What are children doing when we say they are “playing”? Play is a voluntary, intrinsically motivated, child-directed activity involving flexibility of choice in determining how an item is used. There is no specific, extrinsic goal. Usually, children enjoy the process of playing but the end product is not as important. The child’s physical, mental, and emotional self is fully present in creative expression. A child can play alone, or while interacting socially.
The development of children’s play progresses in three stages (E-P-R) and typically in this sequence (Sue Jennings, 1999):
(E) Embodiment Play – Also called Sensory Play. The child’s first experience of the world through looking, hearing, touching, smelling and feeling (ex. making mud pies). It is from these first experiences that we gain a sense of self and our place in the physical world. The child becomes aware of the body and the skin “This is what my body can do. This is how things feel when I touch or hold them. This is where my body begins and ends.”
(P) Projective Play – Also called Symbolic Play. The child moves from purely sensory experiences into a world of pretend and imagination. Everyday objects can be transformed into other things from the real world 3 (ex. cardboard box-> boat). Children discover the notion of acting “as if” – one object works as if it was another. They also begin to understand that objects can have meaning, a concept that is necessary to the development of language.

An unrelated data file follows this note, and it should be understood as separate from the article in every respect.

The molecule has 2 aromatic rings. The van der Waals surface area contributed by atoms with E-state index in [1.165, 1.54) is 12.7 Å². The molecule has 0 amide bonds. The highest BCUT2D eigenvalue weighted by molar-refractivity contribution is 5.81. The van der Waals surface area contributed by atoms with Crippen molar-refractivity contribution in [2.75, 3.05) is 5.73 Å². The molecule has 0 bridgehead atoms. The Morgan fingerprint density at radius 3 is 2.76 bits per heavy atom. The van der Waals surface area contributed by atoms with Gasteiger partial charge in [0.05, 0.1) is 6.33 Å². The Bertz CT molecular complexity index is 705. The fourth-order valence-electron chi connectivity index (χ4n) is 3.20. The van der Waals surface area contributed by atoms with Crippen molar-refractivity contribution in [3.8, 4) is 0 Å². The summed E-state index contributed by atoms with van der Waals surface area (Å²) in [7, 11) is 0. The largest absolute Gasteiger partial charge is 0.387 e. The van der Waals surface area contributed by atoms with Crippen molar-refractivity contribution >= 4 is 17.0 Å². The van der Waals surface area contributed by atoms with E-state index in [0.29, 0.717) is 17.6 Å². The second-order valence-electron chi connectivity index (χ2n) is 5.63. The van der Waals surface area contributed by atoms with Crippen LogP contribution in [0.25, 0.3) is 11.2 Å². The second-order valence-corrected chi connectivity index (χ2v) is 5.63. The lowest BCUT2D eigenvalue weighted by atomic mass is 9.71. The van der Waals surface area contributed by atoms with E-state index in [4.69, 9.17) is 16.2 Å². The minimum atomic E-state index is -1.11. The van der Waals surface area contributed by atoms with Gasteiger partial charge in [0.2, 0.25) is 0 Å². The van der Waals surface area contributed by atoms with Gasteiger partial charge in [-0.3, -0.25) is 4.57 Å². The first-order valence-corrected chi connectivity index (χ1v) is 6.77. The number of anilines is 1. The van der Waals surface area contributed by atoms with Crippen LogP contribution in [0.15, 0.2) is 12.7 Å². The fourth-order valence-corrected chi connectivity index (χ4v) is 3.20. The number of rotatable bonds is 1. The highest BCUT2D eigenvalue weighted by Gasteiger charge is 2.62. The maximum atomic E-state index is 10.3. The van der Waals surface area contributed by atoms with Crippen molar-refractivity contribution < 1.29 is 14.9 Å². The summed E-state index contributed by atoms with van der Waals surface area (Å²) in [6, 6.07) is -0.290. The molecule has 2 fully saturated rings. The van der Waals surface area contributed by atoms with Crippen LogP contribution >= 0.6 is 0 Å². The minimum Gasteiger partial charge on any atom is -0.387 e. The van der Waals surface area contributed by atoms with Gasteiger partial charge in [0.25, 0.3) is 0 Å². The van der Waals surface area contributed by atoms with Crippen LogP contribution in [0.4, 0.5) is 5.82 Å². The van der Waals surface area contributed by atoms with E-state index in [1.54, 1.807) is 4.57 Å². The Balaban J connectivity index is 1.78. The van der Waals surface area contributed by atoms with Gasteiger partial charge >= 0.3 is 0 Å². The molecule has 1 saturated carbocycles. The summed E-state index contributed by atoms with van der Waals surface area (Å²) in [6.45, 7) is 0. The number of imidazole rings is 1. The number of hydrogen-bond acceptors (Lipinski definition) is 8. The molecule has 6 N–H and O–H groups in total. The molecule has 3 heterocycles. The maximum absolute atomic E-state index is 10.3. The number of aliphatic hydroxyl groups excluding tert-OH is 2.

(R) Role Play – Also called Dramatic Play. Extending projective play, only this time, children can project meaning onto themselves and others instead of toys and objects. The player now takes on a role and plays “as if” they were someone else. Signifies the development of conscience and an understanding of the outcomes of their actions. Includes action play (ex. driving a car), stereotypical character (ex. fire fighter), and fictional character (ex. Superman).
Child Centered Play Therapy (CCPT; Landreth, 1991; 2002; 2012) is a developmentally responsive, play-based mental health intervention for young children ages 3 to 10 who are experiencing social, emotional, behavioral and relational disorders. CCPT utilizes play, the natural language of children, and therapeutic relationship to provide a safe, consistent therapeutic environment in which a child can experience full acceptance, empathy, and understanding from the counselor and process inner experiences and feelings through play and symbols. In CCPT, a child’s experience within the counseling relationship is the factor that is most healing and meaningful in creating lasting, positive change. The goal of CCPT is to unleash the child’s potential to move toward integration and self-enhancing ways of being. Child outcomes following CCPT include decreased symptomatic behaviors and improvement in overall functioning.
APT defines play therapy as the “systematic use of a theoretical model to establish an interpersonal process wherein trained play therapists use the therapeutic powers of play to help clients prevent or resolve psychosocial difficulties and achieve optimal growth and development.”
Play therapy helps children:
I help parents cultivate an emotional safe space for their children through CCPT techniques.
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